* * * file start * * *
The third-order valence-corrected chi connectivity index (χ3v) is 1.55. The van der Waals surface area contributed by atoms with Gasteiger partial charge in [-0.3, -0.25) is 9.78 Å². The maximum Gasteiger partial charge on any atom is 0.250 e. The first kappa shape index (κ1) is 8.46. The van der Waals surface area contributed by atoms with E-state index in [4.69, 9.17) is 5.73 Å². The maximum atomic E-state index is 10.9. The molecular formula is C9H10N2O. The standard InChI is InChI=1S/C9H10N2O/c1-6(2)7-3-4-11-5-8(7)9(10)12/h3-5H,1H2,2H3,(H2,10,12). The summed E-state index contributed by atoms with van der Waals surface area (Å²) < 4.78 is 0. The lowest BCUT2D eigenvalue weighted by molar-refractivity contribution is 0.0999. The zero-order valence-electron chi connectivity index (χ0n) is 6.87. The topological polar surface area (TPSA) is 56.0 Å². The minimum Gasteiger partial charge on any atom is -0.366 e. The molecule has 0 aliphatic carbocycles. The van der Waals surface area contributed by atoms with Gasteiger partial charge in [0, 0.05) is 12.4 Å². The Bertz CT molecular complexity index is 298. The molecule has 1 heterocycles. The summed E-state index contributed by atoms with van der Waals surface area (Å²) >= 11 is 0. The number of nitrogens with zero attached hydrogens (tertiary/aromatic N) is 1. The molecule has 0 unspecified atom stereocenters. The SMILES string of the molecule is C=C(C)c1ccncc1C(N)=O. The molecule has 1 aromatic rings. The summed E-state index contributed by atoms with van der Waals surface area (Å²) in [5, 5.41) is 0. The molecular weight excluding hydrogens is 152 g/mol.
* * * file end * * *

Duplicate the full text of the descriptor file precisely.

The third-order valence-corrected chi connectivity index (χ3v) is 1.55. The van der Waals surface area contributed by atoms with Gasteiger partial charge in [-0.3, -0.25) is 9.78 Å². The maximum Gasteiger partial charge on any atom is 0.250 e. The first kappa shape index (κ1) is 8.46. The van der Waals surface area contributed by atoms with E-state index in [4.69, 9.17) is 5.73 Å². The maximum atomic E-state index is 10.9. The molecular formula is C9H10N2O. The standard InChI is InChI=1S/C9H10N2O/c1-6(2)7-3-4-11-5-8(7)9(10)12/h3-5H,1H2,2H3,(H2,10,12). The summed E-state index contributed by atoms with van der Waals surface area (Å²) < 4.78 is 0. The lowest BCUT2D eigenvalue weighted by molar-refractivity contribution is 0.0999. The zero-order valence-electron chi connectivity index (χ0n) is 6.87. The topological polar surface area (TPSA) is 56.0 Å². The minimum Gasteiger partial charge on any atom is -0.366 e. The molecule has 0 aliphatic carbocycles. The van der Waals surface area contributed by atoms with Gasteiger partial charge in [0, 0.05) is 12.4 Å². The Bertz CT molecular complexity index is 298. The molecule has 1 heterocycles. The summed E-state index contributed by atoms with van der Waals surface area (Å²) >= 11 is 0. The number of nitrogens with zero attached hydrogens (tertiary/aromatic N) is 1. The molecule has 0 unspecified atom stereocenters. The SMILES string of the molecule is C=C(C)c1ccncc1C(N)=O. The molecule has 1 aromatic rings. The summed E-state index contributed by atoms with van der Waals surface area (Å²) in [5, 5.41) is 0. The molecular weight excluding hydrogens is 152 g/mol.